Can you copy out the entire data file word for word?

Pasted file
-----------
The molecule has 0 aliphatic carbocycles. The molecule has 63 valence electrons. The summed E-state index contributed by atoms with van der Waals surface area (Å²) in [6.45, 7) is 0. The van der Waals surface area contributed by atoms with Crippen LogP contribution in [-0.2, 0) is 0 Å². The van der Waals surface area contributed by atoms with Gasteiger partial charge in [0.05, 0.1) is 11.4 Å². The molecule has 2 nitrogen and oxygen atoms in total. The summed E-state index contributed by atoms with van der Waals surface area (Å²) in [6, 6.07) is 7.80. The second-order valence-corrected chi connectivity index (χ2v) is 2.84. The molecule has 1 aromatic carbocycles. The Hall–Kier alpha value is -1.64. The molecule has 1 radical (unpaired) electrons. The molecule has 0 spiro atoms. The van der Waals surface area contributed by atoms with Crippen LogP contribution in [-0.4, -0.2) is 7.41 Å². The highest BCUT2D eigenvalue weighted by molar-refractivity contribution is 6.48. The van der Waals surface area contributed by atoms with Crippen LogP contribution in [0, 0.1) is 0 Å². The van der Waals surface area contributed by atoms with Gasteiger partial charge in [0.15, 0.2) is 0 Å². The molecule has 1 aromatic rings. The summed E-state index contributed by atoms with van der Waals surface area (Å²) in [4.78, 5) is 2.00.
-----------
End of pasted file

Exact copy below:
The molecule has 0 aliphatic carbocycles. The molecule has 63 valence electrons. The summed E-state index contributed by atoms with van der Waals surface area (Å²) in [6.45, 7) is 0. The van der Waals surface area contributed by atoms with Crippen LogP contribution in [-0.2, 0) is 0 Å². The van der Waals surface area contributed by atoms with Gasteiger partial charge in [0.05, 0.1) is 11.4 Å². The molecule has 2 nitrogen and oxygen atoms in total. The summed E-state index contributed by atoms with van der Waals surface area (Å²) in [6, 6.07) is 7.80. The second-order valence-corrected chi connectivity index (χ2v) is 2.84. The molecule has 1 aromatic carbocycles. The Hall–Kier alpha value is -1.64. The molecule has 1 radical (unpaired) electrons. The molecule has 0 spiro atoms. The van der Waals surface area contributed by atoms with Crippen LogP contribution in [-0.4, -0.2) is 7.41 Å². The highest BCUT2D eigenvalue weighted by molar-refractivity contribution is 6.48. The van der Waals surface area contributed by atoms with Crippen LogP contribution in [0, 0.1) is 0 Å². The van der Waals surface area contributed by atoms with Gasteiger partial charge in [0.15, 0.2) is 0 Å². The molecule has 1 aromatic rings. The summed E-state index contributed by atoms with van der Waals surface area (Å²) in [4.78, 5) is 2.00.